Was the Socovel of 1930s the world’s first electric motorcycle? Probably not, but it was referred to (in faintly dismissive terms) by ‘Nitor’ the pseudonymed columnist of The Motor Cycle in December 1959.
Built in Belgium, the Socovel consisted of a conventional lightweight frame, with three 12-volt batteries (presumably lead-acid) mounted crossways. A 48-volt motor, rated at 2.6hp, was bolted on behind, with power controlled by a twistgrip. It was evidently a success in a small way, with over 1000 made.
The Socovel Road Test
Eager to find out what this was all about, The Motor Cycle imported a Socovel in 1936, and found that it weighed 441lb, nearly half of which was accounted for by the batteries. Performance was less than scintillating, with a cruising speed of 16-20mph. The range proved to be 27.5 miles, though by the end speed had dropped to 10mph or less. As you can imagine, petrolheads at The Motor Cycle weren’t bowled over by any of this, though they were impressed by the Socovel’s hill climbing abilities – it would restart on a 1 in 7 with some wheelspin…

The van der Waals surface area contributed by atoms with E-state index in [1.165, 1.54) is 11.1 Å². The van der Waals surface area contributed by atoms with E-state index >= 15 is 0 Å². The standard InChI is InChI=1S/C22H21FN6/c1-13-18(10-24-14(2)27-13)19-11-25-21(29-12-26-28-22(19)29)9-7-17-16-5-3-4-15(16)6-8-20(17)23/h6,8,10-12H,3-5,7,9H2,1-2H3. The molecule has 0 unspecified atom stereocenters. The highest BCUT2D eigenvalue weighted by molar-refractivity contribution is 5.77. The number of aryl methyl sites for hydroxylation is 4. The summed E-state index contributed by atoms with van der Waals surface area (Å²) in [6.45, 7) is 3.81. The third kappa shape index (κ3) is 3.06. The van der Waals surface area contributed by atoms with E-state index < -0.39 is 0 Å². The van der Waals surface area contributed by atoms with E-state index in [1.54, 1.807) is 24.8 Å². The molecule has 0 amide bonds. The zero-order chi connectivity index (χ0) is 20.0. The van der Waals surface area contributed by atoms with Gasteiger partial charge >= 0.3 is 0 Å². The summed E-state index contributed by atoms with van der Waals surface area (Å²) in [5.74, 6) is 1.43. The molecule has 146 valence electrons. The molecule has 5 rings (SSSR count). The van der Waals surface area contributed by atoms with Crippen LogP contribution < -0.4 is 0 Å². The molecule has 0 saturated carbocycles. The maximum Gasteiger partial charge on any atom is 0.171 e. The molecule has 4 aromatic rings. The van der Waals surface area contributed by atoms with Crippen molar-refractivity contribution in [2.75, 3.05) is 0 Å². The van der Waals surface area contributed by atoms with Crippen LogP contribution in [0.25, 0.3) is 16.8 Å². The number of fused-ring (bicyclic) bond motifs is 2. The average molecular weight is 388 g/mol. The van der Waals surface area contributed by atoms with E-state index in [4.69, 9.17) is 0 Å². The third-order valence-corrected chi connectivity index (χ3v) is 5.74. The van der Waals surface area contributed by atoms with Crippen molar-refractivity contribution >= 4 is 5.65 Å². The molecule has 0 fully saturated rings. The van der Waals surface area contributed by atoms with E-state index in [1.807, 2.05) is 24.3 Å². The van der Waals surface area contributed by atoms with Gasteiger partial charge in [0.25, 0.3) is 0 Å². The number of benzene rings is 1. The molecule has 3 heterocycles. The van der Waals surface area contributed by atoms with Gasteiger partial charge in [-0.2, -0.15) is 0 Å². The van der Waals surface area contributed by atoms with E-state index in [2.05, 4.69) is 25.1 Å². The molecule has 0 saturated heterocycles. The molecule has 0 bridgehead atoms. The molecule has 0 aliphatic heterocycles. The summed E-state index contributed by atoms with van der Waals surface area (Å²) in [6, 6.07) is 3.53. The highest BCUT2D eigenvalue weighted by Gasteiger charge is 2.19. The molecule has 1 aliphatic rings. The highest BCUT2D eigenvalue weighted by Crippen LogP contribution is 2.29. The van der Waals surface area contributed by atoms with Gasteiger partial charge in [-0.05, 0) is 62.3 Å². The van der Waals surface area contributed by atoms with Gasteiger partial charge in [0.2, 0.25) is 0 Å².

Twenty-odd years later, ‘Nitor,’ writing at a time when men liked nothing more than tinkering with their tappets on a Sunday morning, wasn’t convinced either: ‘It will be a long time yet,’ he opined, ‘before we are robbed of all the fun provided by poppet valves, sparking plugs and chains – and reduced to whiling away maintenance time merely by topping-up some very clever but dull and uninteresting looking fuel cell.’ Ah, how right he was.